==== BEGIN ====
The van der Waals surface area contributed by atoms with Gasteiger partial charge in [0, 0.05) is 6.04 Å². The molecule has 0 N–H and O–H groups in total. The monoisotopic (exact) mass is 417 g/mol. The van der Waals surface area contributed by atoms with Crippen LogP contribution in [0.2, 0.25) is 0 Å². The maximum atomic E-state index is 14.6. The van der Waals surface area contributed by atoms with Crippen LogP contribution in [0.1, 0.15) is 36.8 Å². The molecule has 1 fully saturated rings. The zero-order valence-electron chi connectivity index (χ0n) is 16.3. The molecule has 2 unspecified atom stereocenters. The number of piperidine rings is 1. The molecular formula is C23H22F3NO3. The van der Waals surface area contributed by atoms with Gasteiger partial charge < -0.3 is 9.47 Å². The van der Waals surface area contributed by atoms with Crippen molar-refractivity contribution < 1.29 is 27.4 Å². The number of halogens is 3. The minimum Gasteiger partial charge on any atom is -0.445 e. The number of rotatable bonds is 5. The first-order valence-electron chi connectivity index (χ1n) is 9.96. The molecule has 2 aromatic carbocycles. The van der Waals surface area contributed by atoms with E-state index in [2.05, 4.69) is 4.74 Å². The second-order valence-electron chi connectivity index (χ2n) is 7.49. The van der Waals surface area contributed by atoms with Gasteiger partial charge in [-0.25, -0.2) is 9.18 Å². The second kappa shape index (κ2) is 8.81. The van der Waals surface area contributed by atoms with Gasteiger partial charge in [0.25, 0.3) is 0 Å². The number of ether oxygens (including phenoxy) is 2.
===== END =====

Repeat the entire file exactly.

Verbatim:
The van der Waals surface area contributed by atoms with Gasteiger partial charge in [0, 0.05) is 6.04 Å². The molecule has 0 N–H and O–H groups in total. The monoisotopic (exact) mass is 417 g/mol. The van der Waals surface area contributed by atoms with Crippen LogP contribution in [0.2, 0.25) is 0 Å². The maximum atomic E-state index is 14.6. The van der Waals surface area contributed by atoms with Crippen LogP contribution in [0.1, 0.15) is 36.8 Å². The molecule has 1 fully saturated rings. The zero-order valence-electron chi connectivity index (χ0n) is 16.3. The molecule has 2 unspecified atom stereocenters. The number of piperidine rings is 1. The molecular formula is C23H22F3NO3. The van der Waals surface area contributed by atoms with Gasteiger partial charge < -0.3 is 9.47 Å². The van der Waals surface area contributed by atoms with Crippen molar-refractivity contribution < 1.29 is 27.4 Å². The number of halogens is 3. The minimum Gasteiger partial charge on any atom is -0.445 e. The number of rotatable bonds is 5. The first-order valence-electron chi connectivity index (χ1n) is 9.96. The molecule has 2 aromatic carbocycles. The van der Waals surface area contributed by atoms with E-state index in [2.05, 4.69) is 4.74 Å². The second-order valence-electron chi connectivity index (χ2n) is 7.49. The van der Waals surface area contributed by atoms with Gasteiger partial charge in [-0.25, -0.2) is 9.18 Å². The second kappa shape index (κ2) is 8.81. The van der Waals surface area contributed by atoms with Gasteiger partial charge in [0.25, 0.3) is 0 Å². The number of ether oxygens (including phenoxy) is 2.